* Dollar loses all gains since Trump election
* S&P 500 seen easing off record highs, no panic
* Politics, fading U.S. econ momentum spurs risk-off mode
* European stocks weak, but outperform U.S. peers
* Gold up on dollar weakness, oil down
By Vikram Subhedar
LONDON, May 17 Concern that U.S. President
Donald Trump's reform agenda could be slowed down, and that
Trump himself could even face the threat of impeachment, added
to disappointing U.S. economic data on Wednesday to hit the
dollar and spur a pullback in richly valued stocks.
Reports that Trump asked then-FBI Director James Comey to
end a probe into his former national security adviser have
raised questions over whether obstruction of justice charges
could be laid against the president.
This follows a week of turmoil at the White House after
Trump fired Comey and then discussed sensitive national security
information about Islamic State with Russian Foreign Minister
So far, broadly upbeat global growth has underpinned risky
assets and supported the multi-year lows in measures of market
But the retreat in the dollar, which has now given up
all the gains it made following Trump's presidential election
win in November, and a pull-back from record highs for world
stocks underscores investor unease about this week's headlines.
"The Trump issue seems to come in waves, and now we have
another wave," said Hans Peterson, global head of asset
allocation, at SEB Investments.
"I have been asked if he is going to be impeached. I think
that is the type of discussion some (investors) are having,"
Peterson said, pointing out that institutional clients are
U.S. stock futures were off 0.5 percent, though they
were still close to record highs.
"It is the ambitiously valued US equity market which needs
watching in respect of the long-term risk outlook," strategists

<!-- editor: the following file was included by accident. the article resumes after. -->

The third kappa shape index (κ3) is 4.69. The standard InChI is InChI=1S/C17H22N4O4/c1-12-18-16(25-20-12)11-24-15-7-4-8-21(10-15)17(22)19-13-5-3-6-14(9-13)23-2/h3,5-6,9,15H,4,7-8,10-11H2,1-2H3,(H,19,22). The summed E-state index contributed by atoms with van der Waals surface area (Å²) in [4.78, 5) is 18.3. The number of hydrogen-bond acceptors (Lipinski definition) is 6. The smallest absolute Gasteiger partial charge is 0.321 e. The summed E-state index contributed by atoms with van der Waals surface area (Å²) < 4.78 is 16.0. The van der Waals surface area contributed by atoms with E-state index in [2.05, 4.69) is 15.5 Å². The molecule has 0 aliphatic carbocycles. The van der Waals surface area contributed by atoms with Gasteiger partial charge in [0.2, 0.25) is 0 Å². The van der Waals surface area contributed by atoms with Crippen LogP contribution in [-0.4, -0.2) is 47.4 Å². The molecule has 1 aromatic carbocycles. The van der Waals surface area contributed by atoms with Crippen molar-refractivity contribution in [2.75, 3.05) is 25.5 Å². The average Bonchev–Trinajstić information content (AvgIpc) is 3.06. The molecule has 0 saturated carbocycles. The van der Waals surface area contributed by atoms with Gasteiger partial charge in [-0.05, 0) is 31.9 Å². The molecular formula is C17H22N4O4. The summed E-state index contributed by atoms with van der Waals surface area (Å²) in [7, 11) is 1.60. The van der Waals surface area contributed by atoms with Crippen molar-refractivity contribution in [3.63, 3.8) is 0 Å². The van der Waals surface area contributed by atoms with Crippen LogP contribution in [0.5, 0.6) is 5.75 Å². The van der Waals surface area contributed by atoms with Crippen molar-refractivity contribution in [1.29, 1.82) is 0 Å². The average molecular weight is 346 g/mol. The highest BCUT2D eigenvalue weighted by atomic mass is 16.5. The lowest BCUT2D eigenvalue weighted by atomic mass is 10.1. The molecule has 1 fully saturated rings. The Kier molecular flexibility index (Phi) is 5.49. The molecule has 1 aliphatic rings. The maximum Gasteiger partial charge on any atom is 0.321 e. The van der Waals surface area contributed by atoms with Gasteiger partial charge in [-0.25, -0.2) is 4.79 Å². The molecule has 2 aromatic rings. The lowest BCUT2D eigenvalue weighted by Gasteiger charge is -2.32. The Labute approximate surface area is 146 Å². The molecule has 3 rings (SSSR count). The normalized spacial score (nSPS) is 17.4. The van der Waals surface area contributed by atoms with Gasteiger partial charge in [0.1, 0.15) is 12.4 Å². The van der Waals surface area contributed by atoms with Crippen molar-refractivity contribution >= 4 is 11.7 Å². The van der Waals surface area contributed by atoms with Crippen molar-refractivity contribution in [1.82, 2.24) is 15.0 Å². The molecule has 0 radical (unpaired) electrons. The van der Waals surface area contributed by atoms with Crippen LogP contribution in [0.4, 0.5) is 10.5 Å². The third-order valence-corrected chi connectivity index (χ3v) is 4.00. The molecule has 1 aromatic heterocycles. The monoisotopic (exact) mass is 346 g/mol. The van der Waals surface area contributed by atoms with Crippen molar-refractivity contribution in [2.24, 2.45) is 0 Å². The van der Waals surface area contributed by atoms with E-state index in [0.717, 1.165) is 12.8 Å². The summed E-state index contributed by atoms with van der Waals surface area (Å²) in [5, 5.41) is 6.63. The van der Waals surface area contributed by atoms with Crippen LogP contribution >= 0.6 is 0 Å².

at Morgan Stanley wrote in a note to clients.
At nearly 18 times forward earnings, the S&P 500
trades at a significant premium to its long-term average
valuations of 15 times, according to Thomson Reuters data.
More attractively valued European stocks slipped slightly,
although the region's brighter economic outlook and
better-than-expected corporate profits continue to draw
Upbeat growth prospects and signs of stronger regional
integration also spurred flows into regional bond markets,
narrowing the gap between U.S. and German government borrowing
costs to its tightest level in over six months.
This has started to partly reverse a trend that began during
the euro zone debt crisis of 2011/2012, where the single
currency bloc and the United States' economic paths appeared to
This reversal was also evident in currency markets, with the
euro climbing to its highest since Nov. 7 - just before
the U.S. presidential election - against the dollar.
Recent U.S. data, which includes softer-than-expected retail
sales and inflation, has raised concern about the strength of
"The political morass that has engulfed the Trump
Administration is a major distraction", said BBH currency
strategists in a note to clients, adding that investors were
already concerned about the momentum of the U.S. economy.
Meanwhile, the euro zone economy started the year with
robust growth that outstripped that of the United States and set
the stage for a strong 2017.
"At the moment everyone is focusing on the political relief
in Europe and the political unrest in the U.S.," ING's senior
rates strategist Martin van Vliet said.
In commodity markets, safe-haven gold hit a two-week
high, climbing 0.6 percent to $1,243.31. The precious metal has
risen for five straight days.
Data showing an increase in U.S. crude investors hit oil
prices as concerns about oversupply despite efforts by top
producers Saudi Arabia and Russia to extend output cuts once
Brent crude fell 0.3 percent to $51.53 a barrel
while U.S. West Texas Intermediate (WTI) crude slipped
(Additional reporting by Marc Jones and John Geddie; Editing by